The film opens with a bunch of dignitaries and citizens assembling for the unveiling of a new monument dedicated to “Peace and Prosperity.” When the veil is removed from the statue, the Tramp is revealed to be asleep in the lap of one of the figures. After a few moments of hilarity, the Tramp escapes the angry crowd and runs into the city. While in the city, the Tramp encounters a blind woman (Virginia Cherrill) selling flowers. The Tramp is smitten with her, even after figuring out that she is blind. The blind woman mistakes the Tramp as wealthy when she hears a door open and shut on an automobile right as the Tramp approaches her to purchase a flower. She assumes that he’s just emerged from a chauffered vehicle.

Later that evening, the Tramp saves a drunk millionaire from suicide. The millionaire is grateful to the Tramp and declares him his new best friend. The millionaire takes the Tramp back to his home for champagne, and then for a night out on the town. They have a raucuous good time. The next morning, the Tramp spies the flower girl at her corner as he’s driving the millionaire home. He gets some money from the Millionaire, takes the Millionaire’s car, and drives the girl home.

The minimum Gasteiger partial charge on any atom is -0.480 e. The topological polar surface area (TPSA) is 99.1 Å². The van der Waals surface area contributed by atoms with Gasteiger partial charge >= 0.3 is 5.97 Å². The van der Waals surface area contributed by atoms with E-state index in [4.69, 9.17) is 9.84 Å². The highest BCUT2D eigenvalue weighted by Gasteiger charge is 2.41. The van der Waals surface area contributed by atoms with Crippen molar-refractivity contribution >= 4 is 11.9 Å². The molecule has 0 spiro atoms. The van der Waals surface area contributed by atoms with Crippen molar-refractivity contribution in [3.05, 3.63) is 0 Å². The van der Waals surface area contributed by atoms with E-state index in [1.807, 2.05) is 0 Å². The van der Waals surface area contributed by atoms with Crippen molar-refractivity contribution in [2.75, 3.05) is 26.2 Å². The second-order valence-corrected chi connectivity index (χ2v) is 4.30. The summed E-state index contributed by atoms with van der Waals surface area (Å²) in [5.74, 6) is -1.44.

The blind girl (Virginia Cherrill) and the Tramp (Charlie Chaplin)

At this point, a running gag starts where the millionaire is the Tramp’s BFF when he’s drunk, but sober, he has no idea who the Tramp is and wants him out of his house ASAP.

The Tramp continues to visit with the blind girl. It is during one of these visits that he learns that she and her grandmother are one missed rent payment ($22… Oh to pay rent in the early 1930s) away from being homeless. At this point, nothing will stop the Tramp until he’s able to save the blind girl from losing her home.

One of the sweetest scenes ever in film!

This film is so freaking sweet and I don’t want to spoil it by describing the ending. It is perhaps one of the best endings ever in film and with so few words. The ending scene fully illustrates why Charlie Chaplin deserves every inch of recognition and acclaim that he ever received.

Finally, another of my favorite genres is film noir. Some film noir can be romantic in nature, like the Bogie/Bacall films and others can be super gritty (The Asphalt Jungle comes to mind). I love all of them. There’s something about the noir style, the narration, the way characters speak, everything.